The Power of the U.S Embassy

“When I move, you move- Just like that…”

By Ken Overman

It was a cold and snowy morning in December, location Downtown Detroit. The light snow was covering the ice, setting many dangerous traps for the illegal immigrants.  I stood outside a Government building, next to an aged man, awaiting entry. I blew the warmth from my body as if nicotine smoke, because the staff was opening late.

The procrastinating city caused us both to feel violated. I expected a punctual staff to greet me, just as rapidly as my taxes are withdrawn.  I stood in the cold, attempting to decode the confusing language on a form sent from an automated intercessor.  I soon found out many others were there for the same reasons.

The police provided a heavy presence, so I was uncomfortable wearing a black hooded coat. The man next to me was wearing a red overcoat, which I didn’t think was appropriate coloring in this gang territory. Gang graffiti spray painted on the wall nearby, threatened repercussions. Yet, I assumed any gun toting operatives wouldn’t think the senior citizen was a rival.

I noticed that the man had similar attributes to my father.  His winter hat encompassed friendly features, which caused the encounter to seem surreal. I sighed then huffed, feeling neglected again by the Mayor and City Council. Our body language affirmed that we were in the same boat. Thus, we turned down our noses, unbaled our faces and greeted each other. I soon discovered that the man was from the Middle East, Jordan. Ahmed warmed himself up by telling me how it was to live near the desert.  He also told me about having seen a beautiful mirage.

We shared a laugh, but hesitated. We were venturing off the grid, unto our first minds. This kind of peaceful behavior seemed forbidden. However, I made sure that he knew I was a working man, not a criminal. He likewise smirked, informing that he didn’t have any terrorist affiliation. So, we talked between the freezing winds, as we awaited entry.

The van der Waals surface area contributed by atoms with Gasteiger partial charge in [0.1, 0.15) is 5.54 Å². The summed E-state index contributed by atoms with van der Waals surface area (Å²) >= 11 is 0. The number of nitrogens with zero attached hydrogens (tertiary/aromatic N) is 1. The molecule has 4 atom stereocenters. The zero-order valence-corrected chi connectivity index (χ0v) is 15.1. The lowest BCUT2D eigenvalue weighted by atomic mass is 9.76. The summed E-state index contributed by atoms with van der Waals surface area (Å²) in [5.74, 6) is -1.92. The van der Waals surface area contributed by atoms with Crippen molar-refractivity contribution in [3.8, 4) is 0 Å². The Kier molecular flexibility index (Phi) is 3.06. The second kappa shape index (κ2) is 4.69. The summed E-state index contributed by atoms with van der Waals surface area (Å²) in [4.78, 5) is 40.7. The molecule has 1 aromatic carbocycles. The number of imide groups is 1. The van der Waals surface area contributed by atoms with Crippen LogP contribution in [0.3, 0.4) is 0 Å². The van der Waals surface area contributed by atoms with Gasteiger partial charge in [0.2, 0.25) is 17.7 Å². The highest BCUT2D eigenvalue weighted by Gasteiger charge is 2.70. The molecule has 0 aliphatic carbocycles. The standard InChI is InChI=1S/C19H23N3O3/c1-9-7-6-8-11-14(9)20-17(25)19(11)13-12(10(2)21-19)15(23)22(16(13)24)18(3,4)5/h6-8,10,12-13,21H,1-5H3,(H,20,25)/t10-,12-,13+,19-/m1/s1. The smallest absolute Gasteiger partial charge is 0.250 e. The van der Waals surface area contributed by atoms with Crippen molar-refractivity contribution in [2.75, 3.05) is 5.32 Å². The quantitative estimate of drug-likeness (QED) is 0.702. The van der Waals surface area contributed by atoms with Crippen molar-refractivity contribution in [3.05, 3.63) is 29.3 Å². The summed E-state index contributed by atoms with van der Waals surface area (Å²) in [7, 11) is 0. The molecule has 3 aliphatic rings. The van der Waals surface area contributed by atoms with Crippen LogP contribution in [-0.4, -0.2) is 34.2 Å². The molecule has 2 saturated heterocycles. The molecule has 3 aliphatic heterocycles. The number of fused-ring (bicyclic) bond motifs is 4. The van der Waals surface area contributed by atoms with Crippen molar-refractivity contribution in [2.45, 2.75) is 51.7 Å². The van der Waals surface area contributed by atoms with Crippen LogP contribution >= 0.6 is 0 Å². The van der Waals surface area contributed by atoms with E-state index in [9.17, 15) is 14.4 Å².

“The thoughts of misplacement quickly caused me to look within. I wasn’t trying to relate the African Americans struggle. However, the result is the same- a lifeless body due to violence. “

The conversation soon froze upon the embassy in Jerusalem. “More violence around Gaza and Lebanon,” Ahmed yelled, removing his gloves. “Rockets will be shot at Israel!” Rapidly, we became warm discussing how many angry people there are worldwide. “Many Countries have warned, and revoked the move of the embassy,” I griped.  

We discussed in detail how the U.S President should let them negotiate peace, in their own way. We recognized how the U.S. allies, articulated disparagement toward an affront to the already-frozen U.S.-led Israeli-Palestinian peace process. Yet, the U.S is threatening to cut-off aid to certain countries. Outrageously announcing to cut 290 million of funding to the U.N.

 I felt compelled to ask Ahmed, “Do you think those angry about the move will perform more terrorist attacks in America?”

 “No,” he replied, replacing his gloves. “…there will certainly be more Rockets and unrest in the Middle East.”

 Subconsciously, I thought about the Embassy move being delayed by prior Presidents. Trump was only doing as he promised during his campaign. I started to highlight how all U.S Embassies are in other Capitol cities.  America hasn’t determined whether it’ll be moved to West or East Jerusalem. I Pondered the proposed railway station to be built near the Western Wall and named after Trump. Ironically, it is one of the holiest places for Jews to pray.  Yet, I remained silent. I knew that the only real issues are foretold unrest and bloodshed.